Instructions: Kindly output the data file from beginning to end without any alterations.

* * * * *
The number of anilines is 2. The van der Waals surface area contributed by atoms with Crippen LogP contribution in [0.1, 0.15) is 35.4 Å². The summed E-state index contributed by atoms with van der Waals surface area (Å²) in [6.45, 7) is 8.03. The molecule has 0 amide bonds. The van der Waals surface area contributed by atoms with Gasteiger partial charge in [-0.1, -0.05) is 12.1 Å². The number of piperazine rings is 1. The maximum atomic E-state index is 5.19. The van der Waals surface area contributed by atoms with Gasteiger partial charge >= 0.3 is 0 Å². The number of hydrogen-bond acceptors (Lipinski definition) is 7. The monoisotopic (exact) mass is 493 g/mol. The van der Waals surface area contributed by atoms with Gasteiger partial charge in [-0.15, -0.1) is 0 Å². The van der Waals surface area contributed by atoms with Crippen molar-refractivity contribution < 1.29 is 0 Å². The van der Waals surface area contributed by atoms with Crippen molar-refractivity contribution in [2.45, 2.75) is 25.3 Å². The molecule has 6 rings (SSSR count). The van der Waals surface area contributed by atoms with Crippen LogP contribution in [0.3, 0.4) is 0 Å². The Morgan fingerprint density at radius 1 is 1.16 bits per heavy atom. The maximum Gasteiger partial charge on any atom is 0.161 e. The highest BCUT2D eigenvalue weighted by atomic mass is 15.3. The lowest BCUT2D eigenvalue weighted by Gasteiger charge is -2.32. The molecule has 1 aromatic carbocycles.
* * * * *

The number of anilines is 2. The van der Waals surface area contributed by atoms with Crippen LogP contribution in [0.1, 0.15) is 35.4 Å². The summed E-state index contributed by atoms with van der Waals surface area (Å²) in [6.45, 7) is 8.03. The molecule has 0 amide bonds. The van der Waals surface area contributed by atoms with Gasteiger partial charge in [-0.1, -0.05) is 12.1 Å². The number of piperazine rings is 1. The maximum atomic E-state index is 5.19. The van der Waals surface area contributed by atoms with Gasteiger partial charge >= 0.3 is 0 Å². The number of hydrogen-bond acceptors (Lipinski definition) is 7. The monoisotopic (exact) mass is 493 g/mol. The van der Waals surface area contributed by atoms with Gasteiger partial charge in [-0.15, -0.1) is 0 Å². The van der Waals surface area contributed by atoms with Crippen molar-refractivity contribution < 1.29 is 0 Å². The van der Waals surface area contributed by atoms with Crippen molar-refractivity contribution in [2.45, 2.75) is 25.3 Å². The molecule has 6 rings (SSSR count). The van der Waals surface area contributed by atoms with Crippen LogP contribution in [0.3, 0.4) is 0 Å². The Morgan fingerprint density at radius 1 is 1.16 bits per heavy atom. The maximum Gasteiger partial charge on any atom is 0.161 e. The highest BCUT2D eigenvalue weighted by atomic mass is 15.3. The lowest BCUT2D eigenvalue weighted by Gasteiger charge is -2.32. The molecule has 1 aromatic carbocycles.